The Australian government is using spyware. Is that legal?
Politics Podcast: Peter Jennings on the home affairs department.
Peter Jennings says while the Department of Home Affairs will present an array of bureaucratic challenges, it is largely a 'sensible step'.
Confidential data and even human lives are at risk thanks to the huge spread of connected technology in healthcare.
The Australian government's proposed law that would force technology companies to decrypt messages could make Australians more vulnerable.
Politics podcast: Graeme Samuel on data governance.
Data Governance Australia chairman Graeme Samuel hopes that a self-regulatory code of conduct will raise the standards among data-driven organisations.
The sheer number of fallible people and systems with access to Medicare numbers makes it difficult to keep this data secure.
Mayhem, not money, seems to be the ultimate aim of the latest attack unleashed on computer networks around the world.
When companies neglect cybersecurity, customers – and society as a whole – suffer. It’s time customers demanded better of corporations.
The Australian government wants to access encrypted messages, but don't call it a "backdoor".
In a security update on the threats facing Australia at home and abroad, Malcolm Turnbull will say that an 'online civil society is as achievable as an offline one'.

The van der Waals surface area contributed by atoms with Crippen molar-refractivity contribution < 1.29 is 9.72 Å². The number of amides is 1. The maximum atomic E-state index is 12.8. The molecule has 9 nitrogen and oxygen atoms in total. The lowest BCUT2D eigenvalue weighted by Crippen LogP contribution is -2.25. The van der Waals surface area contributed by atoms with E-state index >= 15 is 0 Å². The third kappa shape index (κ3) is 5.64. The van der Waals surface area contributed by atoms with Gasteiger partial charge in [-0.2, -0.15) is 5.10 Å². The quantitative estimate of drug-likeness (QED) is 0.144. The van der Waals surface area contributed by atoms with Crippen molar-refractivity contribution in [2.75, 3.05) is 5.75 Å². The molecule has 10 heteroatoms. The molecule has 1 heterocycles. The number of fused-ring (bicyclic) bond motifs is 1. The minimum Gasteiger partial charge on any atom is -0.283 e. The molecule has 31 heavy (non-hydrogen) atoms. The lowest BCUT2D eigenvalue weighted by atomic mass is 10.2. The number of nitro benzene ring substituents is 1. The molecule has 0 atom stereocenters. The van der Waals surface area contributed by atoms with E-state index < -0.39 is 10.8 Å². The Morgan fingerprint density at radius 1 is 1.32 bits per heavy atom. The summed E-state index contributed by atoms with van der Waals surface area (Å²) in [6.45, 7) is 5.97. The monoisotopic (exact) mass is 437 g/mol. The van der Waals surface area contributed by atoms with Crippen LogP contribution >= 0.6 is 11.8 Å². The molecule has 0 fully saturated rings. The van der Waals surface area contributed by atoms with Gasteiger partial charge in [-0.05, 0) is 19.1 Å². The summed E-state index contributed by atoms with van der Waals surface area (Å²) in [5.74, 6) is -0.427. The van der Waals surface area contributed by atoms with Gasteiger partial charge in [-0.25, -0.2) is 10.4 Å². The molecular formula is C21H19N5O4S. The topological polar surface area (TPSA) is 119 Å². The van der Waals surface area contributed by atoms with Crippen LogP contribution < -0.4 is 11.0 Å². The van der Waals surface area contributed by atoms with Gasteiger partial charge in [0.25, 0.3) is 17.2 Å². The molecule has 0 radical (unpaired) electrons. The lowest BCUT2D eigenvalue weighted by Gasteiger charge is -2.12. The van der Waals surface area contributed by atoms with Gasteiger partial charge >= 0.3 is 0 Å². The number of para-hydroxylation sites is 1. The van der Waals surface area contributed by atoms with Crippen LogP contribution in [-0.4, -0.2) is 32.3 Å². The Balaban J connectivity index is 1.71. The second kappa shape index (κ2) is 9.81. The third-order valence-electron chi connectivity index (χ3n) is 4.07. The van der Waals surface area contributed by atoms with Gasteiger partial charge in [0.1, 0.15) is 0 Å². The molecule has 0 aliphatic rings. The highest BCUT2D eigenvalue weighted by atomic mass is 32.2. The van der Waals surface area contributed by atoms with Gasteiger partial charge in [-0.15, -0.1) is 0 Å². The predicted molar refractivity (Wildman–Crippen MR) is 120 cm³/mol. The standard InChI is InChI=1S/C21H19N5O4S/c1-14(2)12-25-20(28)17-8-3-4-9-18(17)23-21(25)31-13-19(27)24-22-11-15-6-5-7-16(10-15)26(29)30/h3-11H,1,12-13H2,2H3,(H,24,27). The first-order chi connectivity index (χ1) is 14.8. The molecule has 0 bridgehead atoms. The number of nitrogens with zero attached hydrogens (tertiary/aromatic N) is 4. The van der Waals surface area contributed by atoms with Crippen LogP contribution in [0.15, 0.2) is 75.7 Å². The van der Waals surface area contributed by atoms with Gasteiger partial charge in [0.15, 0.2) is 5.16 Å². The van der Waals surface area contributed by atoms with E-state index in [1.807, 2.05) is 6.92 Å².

The Australian government's cybersecurity report card is out and the results are worrying.
For-profit corporations are deeply embedded in US national security infrastructure – and they're not going anywhere.
To protect ourselves online, we should all understand a few key terms.
Movies tell us that paying a ransom means the bad guys win, but in the real world it's not that simple.
When smartphone apps get permission to access your location or other activity, they often share that data with other companies that can compile digital profiles on users.
It can be useful to think of hackers as burglars and malicious software as their burglary tools. Both types of miscreants want to find ways into secure places and have many options for entry.
The cyber-attack hit 200,000 computers and a number of big global organisations. But it hasn't made much in ransom money.
The underground market for software vulnerabilities has been growing steadily since the 1990s, so the latest WannaCry could be a sign of things to come.
People don't want to endure the interruptions and inconveniences of keeping their computer software up to date. Research tells us why, and how we might fix the problem – and protect ourselves.
"It is time for a digital Geneva Convention to protect the internet."